The Lost Husband – 2.5, almost 3 Stars

I really liked some of the characters in this book, and it was nice to read a novel written from a mom’s point of view for a change. The main character, Libby, does such a good job of describing why she can’t stand watching violent movies. The book is back at the library so I can’t type it out, but I think most moms of little children would enjoy this as a light read. However, I have to tell you, there’s a character who claims she can speak to the dead. If that sounds as sketch to you as it does to me, don’t let this stop you from reading on; it never happens and it’s not a big part of the plot.

The Daughter’s Walk – DNF

Sheesh. I wanted to ask the author, “Why do you feel the need to create horrific events like this for your characters? Do you hate them? I can’t take it!” I know Jane Kirpatrick has lots of fans, but this book is not my cup of tea.

The Brontë PlotThe Bronte Plot – 3.5 stars

This one is my favorite of the light read bunch I picked up in the last few weeks. If you love Victorian British Literature as much as I do, you will thoroughly enjoy it. If you aren’t a big fan of Victorian British Literature, you might still like it! There are lots of references to works by Charlotte Bronte, Emily Bronte, and even Anne Bronte, so get ready to google some stuff if you’re unfamiliar with their works. Beyond the literary ties to some of my favorite books, I loved the elderly character, Helen. In my mind, she is played by an elderly Vanessa Redgrave and is just like her character in Letters to Juliet. So far, everything Katherine Reay has written has been a 3-4 star read with absolutely zero smut and thought provoking subjects that manage to end up being uplifting instead of depressing. I highly recommend her for all your light reading needs.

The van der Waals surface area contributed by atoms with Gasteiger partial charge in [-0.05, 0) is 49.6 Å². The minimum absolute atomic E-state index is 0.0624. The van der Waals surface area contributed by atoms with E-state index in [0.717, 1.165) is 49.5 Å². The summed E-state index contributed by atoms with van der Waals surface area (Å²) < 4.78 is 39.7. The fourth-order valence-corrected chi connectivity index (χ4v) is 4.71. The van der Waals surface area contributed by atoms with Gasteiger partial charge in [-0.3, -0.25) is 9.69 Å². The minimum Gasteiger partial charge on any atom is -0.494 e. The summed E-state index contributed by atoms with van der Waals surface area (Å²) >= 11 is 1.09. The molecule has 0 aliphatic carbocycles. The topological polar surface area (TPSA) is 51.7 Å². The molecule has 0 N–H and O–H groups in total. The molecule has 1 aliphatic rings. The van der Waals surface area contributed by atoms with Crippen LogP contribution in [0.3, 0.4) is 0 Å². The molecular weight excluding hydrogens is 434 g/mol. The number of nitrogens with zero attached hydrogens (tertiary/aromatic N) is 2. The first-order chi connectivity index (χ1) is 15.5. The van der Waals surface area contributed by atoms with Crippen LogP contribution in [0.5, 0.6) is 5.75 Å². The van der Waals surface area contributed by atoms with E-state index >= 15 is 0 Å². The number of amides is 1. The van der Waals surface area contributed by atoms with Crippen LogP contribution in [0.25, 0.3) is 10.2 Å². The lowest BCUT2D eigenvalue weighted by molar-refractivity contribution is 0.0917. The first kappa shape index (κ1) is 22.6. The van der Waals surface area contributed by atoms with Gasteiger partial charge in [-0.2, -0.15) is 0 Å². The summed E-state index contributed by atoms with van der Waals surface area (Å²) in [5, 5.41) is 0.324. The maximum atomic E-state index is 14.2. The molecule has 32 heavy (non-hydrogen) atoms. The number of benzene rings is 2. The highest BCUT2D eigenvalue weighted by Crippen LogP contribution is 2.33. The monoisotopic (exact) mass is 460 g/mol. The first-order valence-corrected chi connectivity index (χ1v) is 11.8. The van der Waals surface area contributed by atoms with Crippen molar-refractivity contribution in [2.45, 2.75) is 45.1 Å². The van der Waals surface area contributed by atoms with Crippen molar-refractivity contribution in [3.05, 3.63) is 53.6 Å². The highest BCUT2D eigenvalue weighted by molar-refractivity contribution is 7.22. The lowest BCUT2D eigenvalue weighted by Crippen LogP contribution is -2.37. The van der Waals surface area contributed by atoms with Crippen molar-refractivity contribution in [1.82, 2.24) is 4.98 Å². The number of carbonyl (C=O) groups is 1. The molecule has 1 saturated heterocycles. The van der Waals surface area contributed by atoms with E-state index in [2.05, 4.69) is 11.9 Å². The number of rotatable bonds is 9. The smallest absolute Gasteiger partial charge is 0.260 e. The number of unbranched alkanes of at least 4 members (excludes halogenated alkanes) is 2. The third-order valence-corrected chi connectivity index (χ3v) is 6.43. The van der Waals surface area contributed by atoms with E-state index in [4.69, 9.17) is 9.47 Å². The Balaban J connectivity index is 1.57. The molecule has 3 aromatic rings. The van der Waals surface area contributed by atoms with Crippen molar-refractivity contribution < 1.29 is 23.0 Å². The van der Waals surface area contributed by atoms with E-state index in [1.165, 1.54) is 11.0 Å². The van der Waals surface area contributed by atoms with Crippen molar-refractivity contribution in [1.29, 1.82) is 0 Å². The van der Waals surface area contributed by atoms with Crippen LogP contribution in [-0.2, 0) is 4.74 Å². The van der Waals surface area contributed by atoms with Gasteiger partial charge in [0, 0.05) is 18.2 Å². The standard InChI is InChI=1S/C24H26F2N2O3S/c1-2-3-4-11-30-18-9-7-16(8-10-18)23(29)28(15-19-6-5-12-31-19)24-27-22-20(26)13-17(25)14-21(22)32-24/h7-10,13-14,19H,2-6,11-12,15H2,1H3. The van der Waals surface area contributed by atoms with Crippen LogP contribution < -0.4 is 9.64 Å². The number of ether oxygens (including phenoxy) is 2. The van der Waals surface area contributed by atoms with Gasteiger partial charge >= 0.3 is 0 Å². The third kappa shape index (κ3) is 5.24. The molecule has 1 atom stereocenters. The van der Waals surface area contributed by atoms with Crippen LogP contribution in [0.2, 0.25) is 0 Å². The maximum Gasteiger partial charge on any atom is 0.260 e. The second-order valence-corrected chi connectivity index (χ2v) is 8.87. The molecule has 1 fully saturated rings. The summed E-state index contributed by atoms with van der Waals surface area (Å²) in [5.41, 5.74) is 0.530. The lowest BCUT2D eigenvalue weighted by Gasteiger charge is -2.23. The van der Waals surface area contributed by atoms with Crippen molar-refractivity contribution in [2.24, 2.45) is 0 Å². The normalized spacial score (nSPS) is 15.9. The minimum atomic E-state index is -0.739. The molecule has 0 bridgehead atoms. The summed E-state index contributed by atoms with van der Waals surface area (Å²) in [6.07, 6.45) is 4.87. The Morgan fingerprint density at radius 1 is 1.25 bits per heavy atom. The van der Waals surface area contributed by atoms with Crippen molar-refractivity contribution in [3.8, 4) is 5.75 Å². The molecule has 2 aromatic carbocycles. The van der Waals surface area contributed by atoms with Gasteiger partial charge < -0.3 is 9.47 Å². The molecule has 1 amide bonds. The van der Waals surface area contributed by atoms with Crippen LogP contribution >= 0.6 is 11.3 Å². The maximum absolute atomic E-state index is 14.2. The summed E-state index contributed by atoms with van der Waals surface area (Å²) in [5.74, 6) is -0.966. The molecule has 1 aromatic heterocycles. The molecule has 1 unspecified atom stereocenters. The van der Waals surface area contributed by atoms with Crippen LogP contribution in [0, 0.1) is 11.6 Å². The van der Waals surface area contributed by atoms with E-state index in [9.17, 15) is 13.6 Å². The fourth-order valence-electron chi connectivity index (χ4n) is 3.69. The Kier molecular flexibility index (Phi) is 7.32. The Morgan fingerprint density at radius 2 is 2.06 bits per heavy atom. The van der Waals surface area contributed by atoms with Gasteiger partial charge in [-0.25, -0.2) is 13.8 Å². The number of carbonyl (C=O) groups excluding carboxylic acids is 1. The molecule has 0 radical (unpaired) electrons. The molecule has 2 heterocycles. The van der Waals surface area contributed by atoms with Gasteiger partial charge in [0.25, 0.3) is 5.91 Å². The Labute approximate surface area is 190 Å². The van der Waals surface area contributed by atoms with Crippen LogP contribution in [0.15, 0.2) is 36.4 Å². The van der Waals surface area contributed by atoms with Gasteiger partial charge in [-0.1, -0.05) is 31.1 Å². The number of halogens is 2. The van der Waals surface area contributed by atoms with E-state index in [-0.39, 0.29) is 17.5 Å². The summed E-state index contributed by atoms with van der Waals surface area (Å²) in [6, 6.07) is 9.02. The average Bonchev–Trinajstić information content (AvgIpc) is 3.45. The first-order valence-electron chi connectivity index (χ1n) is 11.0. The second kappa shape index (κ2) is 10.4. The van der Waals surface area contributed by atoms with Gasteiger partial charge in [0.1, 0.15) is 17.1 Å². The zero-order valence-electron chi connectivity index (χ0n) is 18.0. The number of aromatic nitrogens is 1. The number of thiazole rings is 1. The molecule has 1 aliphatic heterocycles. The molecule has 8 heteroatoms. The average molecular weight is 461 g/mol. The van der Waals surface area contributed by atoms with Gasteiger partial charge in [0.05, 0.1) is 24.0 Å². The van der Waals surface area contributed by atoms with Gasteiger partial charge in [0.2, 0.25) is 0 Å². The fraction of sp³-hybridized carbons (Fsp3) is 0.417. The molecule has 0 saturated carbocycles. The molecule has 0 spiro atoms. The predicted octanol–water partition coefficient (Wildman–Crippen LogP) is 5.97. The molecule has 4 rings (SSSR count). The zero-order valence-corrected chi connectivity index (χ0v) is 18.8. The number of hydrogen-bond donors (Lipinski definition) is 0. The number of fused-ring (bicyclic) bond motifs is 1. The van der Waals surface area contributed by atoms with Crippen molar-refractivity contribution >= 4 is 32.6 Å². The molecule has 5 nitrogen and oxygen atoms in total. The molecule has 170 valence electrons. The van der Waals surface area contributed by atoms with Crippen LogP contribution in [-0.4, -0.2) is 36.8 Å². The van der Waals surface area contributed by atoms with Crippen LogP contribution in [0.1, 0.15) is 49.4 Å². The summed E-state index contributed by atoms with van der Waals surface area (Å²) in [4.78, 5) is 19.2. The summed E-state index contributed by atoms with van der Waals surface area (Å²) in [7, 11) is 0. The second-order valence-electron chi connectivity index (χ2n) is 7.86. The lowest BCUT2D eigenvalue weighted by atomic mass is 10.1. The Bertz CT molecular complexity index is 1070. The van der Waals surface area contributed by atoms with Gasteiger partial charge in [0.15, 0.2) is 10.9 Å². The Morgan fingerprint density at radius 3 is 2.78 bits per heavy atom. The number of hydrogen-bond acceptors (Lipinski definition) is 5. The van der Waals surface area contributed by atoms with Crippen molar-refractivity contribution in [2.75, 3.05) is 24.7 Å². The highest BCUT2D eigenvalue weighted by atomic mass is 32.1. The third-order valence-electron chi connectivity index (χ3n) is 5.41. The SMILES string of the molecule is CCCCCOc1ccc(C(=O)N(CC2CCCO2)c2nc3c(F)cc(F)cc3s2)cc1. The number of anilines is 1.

Chasing GodOn the non-fiction side of things, I just finished Chasing God by Angie Smith and I loved it. My favorite part was the last two chapters, because Smith pulls out some details of Jesus’ interactions with people in the gospels that I have missed my entire life. Her humor and humility makes this a great read if you want to go deep but you’re struggling to focus on the really serious books about Christianity. I’m looking forward to reading her other works, as well.

Now I’m in the middle of What Is A Family? by Edith Schaeffer which is very inspiring but also overwhelming. I have to remind myself “take small steps and make a little progress” almost every time I read it, though, because Schaeffer has some pretty high standards of nurturing— flowers on the table at tea time (and, well, tea time), lots of lovely art supplies, nature all around, etc.

So, what have you been reading?

Reading, Reviews

Summer Reading Snippet Reviews

Well. It has been a coon’s age since I wrote a review. People tell me all the time, “I used to enjoy reading, but then I had kids.”

To which I say, “Whatever.”

Okay, okay, yes, it gets harder to read for fun when you have kids. I agree, and I’m not judging you.

Still, I find that this newborn stage is when I get more reading done than any other time in my life (besides the knee surgery time). What else am I going to do during those 3 o’clock/every other o’clock feedings? So while there hasn’t been much activity on the blog, I have been reading. Reading with a book in one hand and a baby in the other is much easier than typing a review for the blog with one hand. In short, I have been reading a lot and reviewing nothing. In an effort to catch up, this is a quick list and some snippet reviews of what I’ve read in the last two months.

A Long Time GoneA Long Time Gone, by Karen White